Global Family Travels

Global Family Travels: Life-Changing Travel Experiences for the Entire Family

Have you ever wanted to travel in a more meaningful way and together as a family?  For me, I personally find the trips in which I’m traveling sustainably and giving back to the local communities I visit, to be the most rewarding trips of my life. From that first trip to Nepal in 2010 where I raised money to build a rural reading center to my climb to the summit of Kilimanjaro to raise funds for Solar Sister and bring solar electricity to Sub-Saharan Africa, I have always believed in the power of travel to make a difference.  So what if you could combine this kind of transformational, meaningful travel with a family trip and bring your kids? That is the very concept behind Global Family Travels, a travel company that offers enriching cultural immersion experiences for families to “Learn, Serve, and Immerse”.

I was delighted to have the opportunity to interview Jennifer Spatz, founder of Global Family Travels, and here is what she had to say.

When were you founded?

Much more than a traditional tour operator, Global Family Travels (GFT) was founded by Jennifer Spatz in 2010.

What inspired you to found Global Family Adventures? 

There were two things that inspired me to start Global Family Travels: An inspirational quote and her own family travels.

The inspirational quote was by Jeffrey Sachs and I found it on of a Starbucks Coffee Mug, “The Way I See It #262”:

“We are the First Generation in history that can end extreme poverty. That is our good fortune, our challenge, and our responsibility.”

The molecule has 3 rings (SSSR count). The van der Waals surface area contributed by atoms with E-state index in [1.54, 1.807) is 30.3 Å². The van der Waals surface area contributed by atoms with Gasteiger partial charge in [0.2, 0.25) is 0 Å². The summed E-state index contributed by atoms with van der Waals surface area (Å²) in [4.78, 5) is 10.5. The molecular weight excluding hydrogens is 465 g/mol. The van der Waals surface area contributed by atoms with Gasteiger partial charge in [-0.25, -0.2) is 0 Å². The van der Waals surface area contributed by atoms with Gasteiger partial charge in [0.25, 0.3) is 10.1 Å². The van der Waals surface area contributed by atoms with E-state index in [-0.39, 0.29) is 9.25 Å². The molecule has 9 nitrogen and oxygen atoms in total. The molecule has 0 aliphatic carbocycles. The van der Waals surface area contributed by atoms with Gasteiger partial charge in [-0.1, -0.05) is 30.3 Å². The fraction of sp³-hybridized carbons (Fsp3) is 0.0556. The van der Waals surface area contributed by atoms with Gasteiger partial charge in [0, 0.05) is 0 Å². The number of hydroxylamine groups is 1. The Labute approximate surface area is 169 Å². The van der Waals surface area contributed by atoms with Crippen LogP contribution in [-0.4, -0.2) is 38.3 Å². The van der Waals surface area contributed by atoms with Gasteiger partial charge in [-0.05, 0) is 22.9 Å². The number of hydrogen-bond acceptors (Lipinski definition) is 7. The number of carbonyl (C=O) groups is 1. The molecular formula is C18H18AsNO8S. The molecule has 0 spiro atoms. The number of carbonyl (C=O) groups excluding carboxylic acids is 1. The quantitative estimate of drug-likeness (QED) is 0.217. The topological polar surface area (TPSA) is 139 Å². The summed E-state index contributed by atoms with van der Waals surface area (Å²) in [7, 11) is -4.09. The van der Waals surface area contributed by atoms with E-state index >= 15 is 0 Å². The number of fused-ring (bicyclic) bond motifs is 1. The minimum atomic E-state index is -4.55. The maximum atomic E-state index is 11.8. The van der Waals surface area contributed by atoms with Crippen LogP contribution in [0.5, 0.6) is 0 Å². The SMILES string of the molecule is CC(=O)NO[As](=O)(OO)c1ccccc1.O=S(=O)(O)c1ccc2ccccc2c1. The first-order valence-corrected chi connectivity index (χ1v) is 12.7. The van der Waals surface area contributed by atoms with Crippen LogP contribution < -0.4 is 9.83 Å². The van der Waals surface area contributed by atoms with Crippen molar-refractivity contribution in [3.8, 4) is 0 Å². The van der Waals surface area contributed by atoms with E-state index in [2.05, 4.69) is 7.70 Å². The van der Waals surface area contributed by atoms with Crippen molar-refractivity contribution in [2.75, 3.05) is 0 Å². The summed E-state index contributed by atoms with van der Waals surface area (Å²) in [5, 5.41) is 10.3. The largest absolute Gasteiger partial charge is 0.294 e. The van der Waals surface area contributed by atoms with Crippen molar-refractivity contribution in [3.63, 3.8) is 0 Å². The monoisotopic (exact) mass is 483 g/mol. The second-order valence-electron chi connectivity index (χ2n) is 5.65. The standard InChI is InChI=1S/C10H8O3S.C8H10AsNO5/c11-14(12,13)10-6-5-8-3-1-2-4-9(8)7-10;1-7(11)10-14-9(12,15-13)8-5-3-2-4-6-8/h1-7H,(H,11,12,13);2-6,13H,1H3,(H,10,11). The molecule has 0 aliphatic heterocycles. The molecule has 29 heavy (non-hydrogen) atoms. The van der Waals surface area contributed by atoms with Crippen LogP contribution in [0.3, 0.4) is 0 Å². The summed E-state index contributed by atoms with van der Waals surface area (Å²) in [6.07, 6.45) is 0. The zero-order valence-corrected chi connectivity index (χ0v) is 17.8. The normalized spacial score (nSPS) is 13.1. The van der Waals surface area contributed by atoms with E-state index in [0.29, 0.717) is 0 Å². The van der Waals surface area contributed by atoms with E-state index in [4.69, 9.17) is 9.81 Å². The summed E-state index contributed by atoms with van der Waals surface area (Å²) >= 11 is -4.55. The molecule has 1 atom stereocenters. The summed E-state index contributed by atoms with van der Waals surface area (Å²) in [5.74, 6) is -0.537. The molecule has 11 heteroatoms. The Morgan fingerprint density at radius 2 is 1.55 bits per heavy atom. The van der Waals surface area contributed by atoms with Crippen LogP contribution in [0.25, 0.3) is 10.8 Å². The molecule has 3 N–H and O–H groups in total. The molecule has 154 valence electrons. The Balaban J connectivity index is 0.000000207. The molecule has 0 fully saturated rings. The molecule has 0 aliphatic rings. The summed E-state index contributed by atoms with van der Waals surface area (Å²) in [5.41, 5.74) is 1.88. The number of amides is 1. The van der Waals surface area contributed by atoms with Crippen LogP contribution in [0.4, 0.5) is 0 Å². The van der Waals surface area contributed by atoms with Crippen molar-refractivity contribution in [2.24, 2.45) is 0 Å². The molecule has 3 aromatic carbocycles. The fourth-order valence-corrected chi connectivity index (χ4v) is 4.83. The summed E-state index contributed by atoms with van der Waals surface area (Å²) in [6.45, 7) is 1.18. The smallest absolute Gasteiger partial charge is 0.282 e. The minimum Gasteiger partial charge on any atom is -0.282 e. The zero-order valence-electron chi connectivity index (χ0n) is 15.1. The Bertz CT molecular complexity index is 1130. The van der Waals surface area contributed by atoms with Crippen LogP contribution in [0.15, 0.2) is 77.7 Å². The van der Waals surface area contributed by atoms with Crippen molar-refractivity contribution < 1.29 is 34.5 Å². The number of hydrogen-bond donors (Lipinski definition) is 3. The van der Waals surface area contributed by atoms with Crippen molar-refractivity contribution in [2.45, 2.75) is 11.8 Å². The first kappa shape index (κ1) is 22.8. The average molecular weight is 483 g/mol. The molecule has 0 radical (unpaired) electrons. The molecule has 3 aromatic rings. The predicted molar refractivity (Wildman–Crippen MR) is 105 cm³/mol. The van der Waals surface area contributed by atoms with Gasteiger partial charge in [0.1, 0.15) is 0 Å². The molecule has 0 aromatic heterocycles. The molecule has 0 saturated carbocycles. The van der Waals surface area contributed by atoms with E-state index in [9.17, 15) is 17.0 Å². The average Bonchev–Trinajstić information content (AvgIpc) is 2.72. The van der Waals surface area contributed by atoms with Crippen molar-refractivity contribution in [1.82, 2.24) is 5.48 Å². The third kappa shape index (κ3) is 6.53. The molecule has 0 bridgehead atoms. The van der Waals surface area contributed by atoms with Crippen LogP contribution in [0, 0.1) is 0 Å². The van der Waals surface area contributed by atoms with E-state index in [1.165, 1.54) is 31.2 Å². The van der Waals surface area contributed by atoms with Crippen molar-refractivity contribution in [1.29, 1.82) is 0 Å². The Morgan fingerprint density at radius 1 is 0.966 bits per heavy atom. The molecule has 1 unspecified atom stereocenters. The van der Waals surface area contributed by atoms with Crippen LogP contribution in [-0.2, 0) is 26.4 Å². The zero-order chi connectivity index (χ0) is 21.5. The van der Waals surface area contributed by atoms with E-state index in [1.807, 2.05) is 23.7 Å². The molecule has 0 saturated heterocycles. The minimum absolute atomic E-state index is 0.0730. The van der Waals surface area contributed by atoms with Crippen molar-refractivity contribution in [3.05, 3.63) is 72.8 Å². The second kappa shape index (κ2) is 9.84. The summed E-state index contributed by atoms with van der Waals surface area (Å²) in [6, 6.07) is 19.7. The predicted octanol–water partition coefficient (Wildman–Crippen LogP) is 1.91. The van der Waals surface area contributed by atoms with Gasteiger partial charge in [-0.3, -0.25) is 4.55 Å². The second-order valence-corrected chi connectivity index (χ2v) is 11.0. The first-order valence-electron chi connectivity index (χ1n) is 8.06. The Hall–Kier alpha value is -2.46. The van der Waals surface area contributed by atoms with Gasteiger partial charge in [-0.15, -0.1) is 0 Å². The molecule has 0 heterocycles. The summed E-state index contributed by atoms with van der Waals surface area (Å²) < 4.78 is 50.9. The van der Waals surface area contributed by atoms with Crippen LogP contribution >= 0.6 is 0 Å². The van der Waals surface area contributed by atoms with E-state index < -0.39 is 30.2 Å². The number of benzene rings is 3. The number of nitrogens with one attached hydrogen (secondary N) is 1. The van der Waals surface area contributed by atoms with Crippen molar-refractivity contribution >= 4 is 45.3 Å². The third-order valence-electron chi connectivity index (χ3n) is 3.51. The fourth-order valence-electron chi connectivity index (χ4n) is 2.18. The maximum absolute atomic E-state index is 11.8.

Global Family Travels Zimbabwe

Jennifer Spatz, Founder of Global Family Travels visiting School in Zimbabwe

From the age of 6 months old, when I was transported to Europe on the S.S. Independence I was given the gift of traveling abroad with my own family. Those special bonding experiences as a family sharing enriching and cultural learning experiences are etched in my heart. (examples – Riding through the rice paddies of Taiwan with my mother in a small Datsun to celebrate the harvest moon festivities with our friends; or hauling a small Christmas tree in a small village in Austria and decorating it with candles and traditional wooden ornaments) These experiences also instilled values of compassion and understanding for different cultures and something I wanted to recreate for our travelers.

Global Family Travel trips offer the opportunity to strengthen your own family bonds and experience the joy and fulfillment of meeting new people, discovering other cultures while reaffirming what matters most…our shared values and connectedness. 

Sustainable Travel Organizations TRAVEL RESOURCES
Little Petra, Jordan

Jordan Adventure: A Visit to Little Petra

After a disappointing stay in Aqaba, it was time to head to Wadi Musa, the town outside of the magical ancient city of Petra, where we would spend the next two nights. This was the part of the trip that I could hardly wait for as I knew that visiting Petra would be an unforgettable experience and I was right. Fortunately, we would have time to first visit Little Petra which would set the stage for our day and a half exploration of the fabled “Rose City” as Petra is called.